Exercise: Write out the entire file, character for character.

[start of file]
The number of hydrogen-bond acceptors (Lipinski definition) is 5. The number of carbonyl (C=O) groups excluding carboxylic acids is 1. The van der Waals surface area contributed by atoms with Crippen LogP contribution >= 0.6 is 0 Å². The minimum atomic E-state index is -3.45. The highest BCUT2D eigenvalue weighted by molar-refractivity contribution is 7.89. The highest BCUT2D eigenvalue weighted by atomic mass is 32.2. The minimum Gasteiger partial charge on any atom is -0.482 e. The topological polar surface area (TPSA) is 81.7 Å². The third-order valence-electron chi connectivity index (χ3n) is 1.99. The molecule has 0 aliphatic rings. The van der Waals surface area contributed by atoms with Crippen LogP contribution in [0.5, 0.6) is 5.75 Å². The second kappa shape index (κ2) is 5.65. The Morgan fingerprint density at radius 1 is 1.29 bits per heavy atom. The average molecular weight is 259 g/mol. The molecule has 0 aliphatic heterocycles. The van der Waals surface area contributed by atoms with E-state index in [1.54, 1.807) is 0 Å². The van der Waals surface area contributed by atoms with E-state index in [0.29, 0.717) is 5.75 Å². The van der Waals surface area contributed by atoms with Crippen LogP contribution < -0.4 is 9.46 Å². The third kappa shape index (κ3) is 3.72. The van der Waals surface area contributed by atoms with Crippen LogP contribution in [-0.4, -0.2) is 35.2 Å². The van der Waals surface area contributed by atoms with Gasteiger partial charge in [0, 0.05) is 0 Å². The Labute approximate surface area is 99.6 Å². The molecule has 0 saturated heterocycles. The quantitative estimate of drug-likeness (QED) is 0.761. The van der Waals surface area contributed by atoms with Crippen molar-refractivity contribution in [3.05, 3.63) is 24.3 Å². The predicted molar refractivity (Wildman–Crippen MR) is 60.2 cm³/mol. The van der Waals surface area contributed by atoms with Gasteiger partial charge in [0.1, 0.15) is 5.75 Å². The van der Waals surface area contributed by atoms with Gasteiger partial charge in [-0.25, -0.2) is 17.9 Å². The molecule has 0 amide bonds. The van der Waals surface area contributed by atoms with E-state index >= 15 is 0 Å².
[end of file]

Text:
The number of hydrogen-bond acceptors (Lipinski definition) is 5. The number of carbonyl (C=O) groups excluding carboxylic acids is 1. The van der Waals surface area contributed by atoms with Crippen LogP contribution >= 0.6 is 0 Å². The minimum atomic E-state index is -3.45. The highest BCUT2D eigenvalue weighted by molar-refractivity contribution is 7.89. The highest BCUT2D eigenvalue weighted by atomic mass is 32.2. The minimum Gasteiger partial charge on any atom is -0.482 e. The topological polar surface area (TPSA) is 81.7 Å². The third-order valence-electron chi connectivity index (χ3n) is 1.99. The molecule has 0 aliphatic rings. The van der Waals surface area contributed by atoms with Crippen LogP contribution in [0.5, 0.6) is 5.75 Å². The second kappa shape index (κ2) is 5.65. The Morgan fingerprint density at radius 1 is 1.29 bits per heavy atom. The average molecular weight is 259 g/mol. The molecule has 0 aliphatic heterocycles. The van der Waals surface area contributed by atoms with E-state index in [1.54, 1.807) is 0 Å². The van der Waals surface area contributed by atoms with E-state index in [0.29, 0.717) is 5.75 Å². The van der Waals surface area contributed by atoms with Crippen LogP contribution < -0.4 is 9.46 Å². The third kappa shape index (κ3) is 3.72. The van der Waals surface area contributed by atoms with Crippen LogP contribution in [-0.4, -0.2) is 35.2 Å². The van der Waals surface area contributed by atoms with Gasteiger partial charge in [0, 0.05) is 0 Å². The Labute approximate surface area is 99.6 Å². The molecule has 0 saturated heterocycles. The quantitative estimate of drug-likeness (QED) is 0.761. The van der Waals surface area contributed by atoms with Crippen molar-refractivity contribution in [3.05, 3.63) is 24.3 Å². The predicted molar refractivity (Wildman–Crippen MR) is 60.2 cm³/mol. The van der Waals surface area contributed by atoms with Gasteiger partial charge in [0.1, 0.15) is 5.75 Å². The van der Waals surface area contributed by atoms with Gasteiger partial charge in [-0.25, -0.2) is 17.9 Å². The molecule has 0 amide bonds. The van der Waals surface area contributed by atoms with E-state index >= 15 is 0 Å².